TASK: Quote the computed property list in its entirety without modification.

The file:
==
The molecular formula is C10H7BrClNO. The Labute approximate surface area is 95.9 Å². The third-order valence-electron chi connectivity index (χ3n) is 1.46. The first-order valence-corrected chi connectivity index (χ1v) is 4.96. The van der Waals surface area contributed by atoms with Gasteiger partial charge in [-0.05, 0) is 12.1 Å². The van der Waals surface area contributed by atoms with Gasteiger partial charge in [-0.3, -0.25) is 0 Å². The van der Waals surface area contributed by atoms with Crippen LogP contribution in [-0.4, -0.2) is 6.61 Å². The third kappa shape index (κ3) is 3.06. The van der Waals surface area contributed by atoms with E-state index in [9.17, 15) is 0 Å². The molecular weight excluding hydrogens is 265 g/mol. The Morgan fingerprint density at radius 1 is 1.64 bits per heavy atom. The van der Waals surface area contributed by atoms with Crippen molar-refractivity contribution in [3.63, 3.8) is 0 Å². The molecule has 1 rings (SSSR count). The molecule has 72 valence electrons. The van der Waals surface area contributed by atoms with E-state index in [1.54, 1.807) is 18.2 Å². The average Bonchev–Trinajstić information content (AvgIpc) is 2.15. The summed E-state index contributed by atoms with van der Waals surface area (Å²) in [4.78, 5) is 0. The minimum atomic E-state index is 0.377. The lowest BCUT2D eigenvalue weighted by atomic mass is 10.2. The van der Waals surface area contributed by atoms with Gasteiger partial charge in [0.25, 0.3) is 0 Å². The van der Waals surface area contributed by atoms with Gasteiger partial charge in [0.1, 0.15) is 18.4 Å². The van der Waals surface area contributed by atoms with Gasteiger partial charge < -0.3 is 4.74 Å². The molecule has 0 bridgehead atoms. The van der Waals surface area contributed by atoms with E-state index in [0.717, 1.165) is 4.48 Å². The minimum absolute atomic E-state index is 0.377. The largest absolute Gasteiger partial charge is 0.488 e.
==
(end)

The molecular formula is C10H7BrClNO. The Labute approximate surface area is 95.9 Å². The third-order valence-electron chi connectivity index (χ3n) is 1.46. The first-order valence-corrected chi connectivity index (χ1v) is 4.96. The van der Waals surface area contributed by atoms with Gasteiger partial charge in [-0.05, 0) is 12.1 Å². The van der Waals surface area contributed by atoms with Gasteiger partial charge in [-0.3, -0.25) is 0 Å². The van der Waals surface area contributed by atoms with Crippen LogP contribution in [-0.4, -0.2) is 6.61 Å². The third kappa shape index (κ3) is 3.06. The van der Waals surface area contributed by atoms with E-state index in [9.17, 15) is 0 Å². The molecular weight excluding hydrogens is 265 g/mol. The Morgan fingerprint density at radius 1 is 1.64 bits per heavy atom. The van der Waals surface area contributed by atoms with Crippen molar-refractivity contribution in [3.63, 3.8) is 0 Å². The molecule has 1 rings (SSSR count). The molecule has 72 valence electrons. The van der Waals surface area contributed by atoms with E-state index in [1.54, 1.807) is 18.2 Å². The average Bonchev–Trinajstić information content (AvgIpc) is 2.15. The summed E-state index contributed by atoms with van der Waals surface area (Å²) in [4.78, 5) is 0. The minimum atomic E-state index is 0.377. The lowest BCUT2D eigenvalue weighted by atomic mass is 10.2. The van der Waals surface area contributed by atoms with Gasteiger partial charge in [0.25, 0.3) is 0 Å². The van der Waals surface area contributed by atoms with Gasteiger partial charge in [0.1, 0.15) is 18.4 Å². The van der Waals surface area contributed by atoms with Gasteiger partial charge < -0.3 is 4.74 Å². The molecule has 0 bridgehead atoms. The van der Waals surface area contributed by atoms with E-state index in [0.717, 1.165) is 4.48 Å². The minimum absolute atomic E-state index is 0.377. The largest absolute Gasteiger partial charge is 0.488 e.